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Google’s John Mueller on Troubleshooting Rich Results

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googles john mueller on troubleshooting rich results via mattgsouthern

Google’s John Mueller goes over three possible reasons why a website’s structured data is not generating rich results in search.

This topic is discussed in detail during the Google Search Central SEO hangout recorded on February 26.

Stefan Pioso, global SEO lead for Amazon Music, joins the hangout to ask Mueller about breadcrumb structured data.

Pioso is experiencing difficulty getting breadcrumbs to display in search results.

It’s noted that Search Console is picking up on the breadcrumb structured data, but it’s not being rendered in search results.

What can he do about his breadcrumb problem?

Here’s what Mueller advises.

Google’s John Mueller on Structured Data

When structured data isn’t generating rich results in Google Search, there could be one of three possible explanations:

  • The markup isn’t valid
  • The specific use case doesn’t comply with Google’s policies
  • The website lost its rich results privileges due to a prior quality violation

Mueller admits it’s unlikely that breadcrumb structured data would be violating any of Google’s policies. And whether the markup is valid can be quickly determined with Google’s testing tools.

“When it comes to structured data and rich results in general we try to look at it on several different levels. I don’t know if that applies so much to breadcrumbs.

The first things are, from a technical point of view, a valid markup. It sounds like that’s the case, you can test that with the testing tool.

The second one is, does it comply with our policies? Which, probably for breadcrumbs is less of an issue. Because, I don’t know, breadcrumbs are breadcrumbs. It’s hard to do them in a bad way I guess.”

If everything is correct from a technical perspective, and the markup in question isn’t violating Google’s policies, then Google’s quality algorithm could be a factor.

If a site has previously violated Google’s guidelines with incorrect use of structured data, then it’s possible the site no longer has rich results privileges.

Here’s how Mueller explains it:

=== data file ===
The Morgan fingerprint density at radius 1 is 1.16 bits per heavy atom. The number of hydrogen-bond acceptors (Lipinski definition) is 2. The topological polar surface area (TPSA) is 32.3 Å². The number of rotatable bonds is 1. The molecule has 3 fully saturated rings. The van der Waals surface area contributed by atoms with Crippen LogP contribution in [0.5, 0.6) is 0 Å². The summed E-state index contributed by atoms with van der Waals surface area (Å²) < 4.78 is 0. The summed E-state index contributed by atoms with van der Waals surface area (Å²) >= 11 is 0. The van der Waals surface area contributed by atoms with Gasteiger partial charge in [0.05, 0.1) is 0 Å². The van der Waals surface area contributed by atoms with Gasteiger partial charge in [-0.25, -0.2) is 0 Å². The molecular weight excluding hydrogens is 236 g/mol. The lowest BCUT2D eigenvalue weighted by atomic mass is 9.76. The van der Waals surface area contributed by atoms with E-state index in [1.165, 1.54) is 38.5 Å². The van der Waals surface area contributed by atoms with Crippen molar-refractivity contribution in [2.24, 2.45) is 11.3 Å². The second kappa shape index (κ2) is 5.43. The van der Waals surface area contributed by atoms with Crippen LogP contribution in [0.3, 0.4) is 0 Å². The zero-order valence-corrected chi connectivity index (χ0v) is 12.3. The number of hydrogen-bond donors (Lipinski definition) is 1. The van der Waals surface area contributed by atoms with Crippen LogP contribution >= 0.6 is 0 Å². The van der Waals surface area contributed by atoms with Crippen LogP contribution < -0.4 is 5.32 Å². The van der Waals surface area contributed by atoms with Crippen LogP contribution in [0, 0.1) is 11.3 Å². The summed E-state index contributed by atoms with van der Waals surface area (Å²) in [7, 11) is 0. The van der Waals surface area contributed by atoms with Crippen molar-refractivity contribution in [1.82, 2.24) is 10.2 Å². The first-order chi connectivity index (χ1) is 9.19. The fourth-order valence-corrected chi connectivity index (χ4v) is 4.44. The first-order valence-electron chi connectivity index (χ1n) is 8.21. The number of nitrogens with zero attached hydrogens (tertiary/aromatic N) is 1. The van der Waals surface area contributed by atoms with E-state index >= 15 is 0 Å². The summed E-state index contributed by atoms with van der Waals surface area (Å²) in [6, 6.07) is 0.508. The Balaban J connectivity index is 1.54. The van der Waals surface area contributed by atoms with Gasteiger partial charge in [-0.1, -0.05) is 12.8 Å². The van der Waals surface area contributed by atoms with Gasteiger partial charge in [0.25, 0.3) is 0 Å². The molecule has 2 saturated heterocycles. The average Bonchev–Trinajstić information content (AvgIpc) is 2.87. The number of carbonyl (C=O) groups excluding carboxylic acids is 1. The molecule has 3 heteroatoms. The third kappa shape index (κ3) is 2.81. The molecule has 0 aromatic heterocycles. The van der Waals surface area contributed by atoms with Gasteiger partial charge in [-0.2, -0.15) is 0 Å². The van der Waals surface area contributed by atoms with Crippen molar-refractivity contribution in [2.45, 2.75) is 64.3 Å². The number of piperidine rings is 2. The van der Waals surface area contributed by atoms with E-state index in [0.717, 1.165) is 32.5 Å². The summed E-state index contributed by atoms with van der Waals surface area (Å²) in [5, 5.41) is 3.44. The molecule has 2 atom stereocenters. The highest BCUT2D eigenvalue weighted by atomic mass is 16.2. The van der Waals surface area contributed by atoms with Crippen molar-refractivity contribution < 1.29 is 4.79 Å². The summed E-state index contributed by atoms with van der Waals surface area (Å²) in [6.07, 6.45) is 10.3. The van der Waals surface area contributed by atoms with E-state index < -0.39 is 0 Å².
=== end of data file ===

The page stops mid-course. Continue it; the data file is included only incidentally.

“The last one is more of a general, usually site wide signal that is about the quality of the site overall. Like can we trust this site to provide something reasonable with structured data that we can show in the rich results?

And usually what happens when everything from a technical point of view is set up correctly, and we’ve had enough time to process it for indexing, and it’s still not shown, then that’s usually a sign that our quality algorithms around the rich results in general are not 100% happy with your website. I don’t know if that’s the case here.”

There’s an easy way for site owners to determine whether Google’s quality algorithm is preventing rich results from being displayed in search.

Do a ‘site:’ query for your website. If rich results are shown there, but not shown in normal queries, then that’s an indication Google isn’t completely happy with your site. Mueller explains:

“One way to roughly estimate if that’s the case is to do a ‘site:’ query for your website and to see if the rich results are shown there. If the rich results are shown there, but they’re not shown for normal queries, then that’s a pretty strong signal from a quality point of view that we’re not completely happy with your site. Or, at least the structured data algorithm there.

If, in the ‘site:’ query, you also don’t see the rich results types then that’s more of a sign that, for whatever reason, we haven’t gotten around to processing them completely. So that’s something you might want to double-check there.”

If all else fails, head to the Google support forums.

“What I would otherwise do is, if you continue to see this over a longer period of time – like you give it a couple of weeks and it still doesn’t show up – I would definitely post in the help forum and get input from other people there with specific queries you’re using and specific URLs you’re looking at.”

Hear Mueller’s full response in the video below:

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Exploring the Evolution of Language Translation: A Comparative Analysis of AI Chatbots and Google Translate

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A Comparative Analysis of AI Chatbots and Google Translate

According to an article on PCMag, while Google Translate makes translating sentences into over 100 languages easy, regular users acknowledge that there’s still room for improvement.